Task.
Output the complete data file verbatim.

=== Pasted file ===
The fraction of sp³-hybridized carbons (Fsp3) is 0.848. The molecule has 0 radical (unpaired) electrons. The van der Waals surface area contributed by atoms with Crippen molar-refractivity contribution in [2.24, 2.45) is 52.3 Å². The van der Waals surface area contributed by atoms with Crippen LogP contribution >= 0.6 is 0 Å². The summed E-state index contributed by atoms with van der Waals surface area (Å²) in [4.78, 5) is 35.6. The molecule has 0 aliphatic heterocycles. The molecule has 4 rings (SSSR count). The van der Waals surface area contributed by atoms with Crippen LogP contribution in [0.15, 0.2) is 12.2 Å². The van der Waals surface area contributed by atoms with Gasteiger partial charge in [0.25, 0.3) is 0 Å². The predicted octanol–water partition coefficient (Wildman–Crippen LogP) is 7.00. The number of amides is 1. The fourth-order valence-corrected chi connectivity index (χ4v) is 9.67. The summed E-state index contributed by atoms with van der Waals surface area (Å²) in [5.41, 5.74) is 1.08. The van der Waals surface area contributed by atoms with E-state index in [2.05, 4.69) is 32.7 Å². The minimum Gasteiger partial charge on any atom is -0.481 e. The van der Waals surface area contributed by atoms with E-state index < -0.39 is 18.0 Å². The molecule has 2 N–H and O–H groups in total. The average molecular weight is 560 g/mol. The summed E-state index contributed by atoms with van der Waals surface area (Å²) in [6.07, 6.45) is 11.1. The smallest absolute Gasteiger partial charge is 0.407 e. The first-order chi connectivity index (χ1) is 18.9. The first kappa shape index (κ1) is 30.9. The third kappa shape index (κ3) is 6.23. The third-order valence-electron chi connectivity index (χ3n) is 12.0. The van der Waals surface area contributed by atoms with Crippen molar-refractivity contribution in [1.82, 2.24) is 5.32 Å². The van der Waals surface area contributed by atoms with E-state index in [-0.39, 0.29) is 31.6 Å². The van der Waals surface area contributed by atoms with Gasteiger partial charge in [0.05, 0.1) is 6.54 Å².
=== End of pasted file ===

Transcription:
The fraction of sp³-hybridized carbons (Fsp3) is 0.848. The molecule has 0 radical (unpaired) electrons. The van der Waals surface area contributed by atoms with Crippen molar-refractivity contribution in [2.24, 2.45) is 52.3 Å². The van der Waals surface area contributed by atoms with Crippen LogP contribution >= 0.6 is 0 Å². The summed E-state index contributed by atoms with van der Waals surface area (Å²) in [4.78, 5) is 35.6. The molecule has 0 aliphatic heterocycles. The molecule has 4 rings (SSSR count). The van der Waals surface area contributed by atoms with Crippen LogP contribution in [0.15, 0.2) is 12.2 Å². The van der Waals surface area contributed by atoms with Gasteiger partial charge in [0.25, 0.3) is 0 Å². The predicted octanol–water partition coefficient (Wildman–Crippen LogP) is 7.00. The number of amides is 1. The fourth-order valence-corrected chi connectivity index (χ4v) is 9.67. The summed E-state index contributed by atoms with van der Waals surface area (Å²) in [5.41, 5.74) is 1.08. The van der Waals surface area contributed by atoms with E-state index in [2.05, 4.69) is 32.7 Å². The minimum Gasteiger partial charge on any atom is -0.481 e. The van der Waals surface area contributed by atoms with E-state index < -0.39 is 18.0 Å². The molecule has 2 N–H and O–H groups in total. The average molecular weight is 560 g/mol. The summed E-state index contributed by atoms with van der Waals surface area (Å²) in [6.07, 6.45) is 11.1. The smallest absolute Gasteiger partial charge is 0.407 e. The first-order chi connectivity index (χ1) is 18.9. The first kappa shape index (κ1) is 30.9. The third kappa shape index (κ3) is 6.23. The third-order valence-electron chi connectivity index (χ3n) is 12.0. The van der Waals surface area contributed by atoms with Crippen molar-refractivity contribution in [1.82, 2.24) is 5.32 Å². The van der Waals surface area contributed by atoms with E-state index in [-0.39, 0.29) is 31.6 Å². The van der Waals surface area contributed by atoms with Gasteiger partial charge in [0.05, 0.1) is 6.54 Å².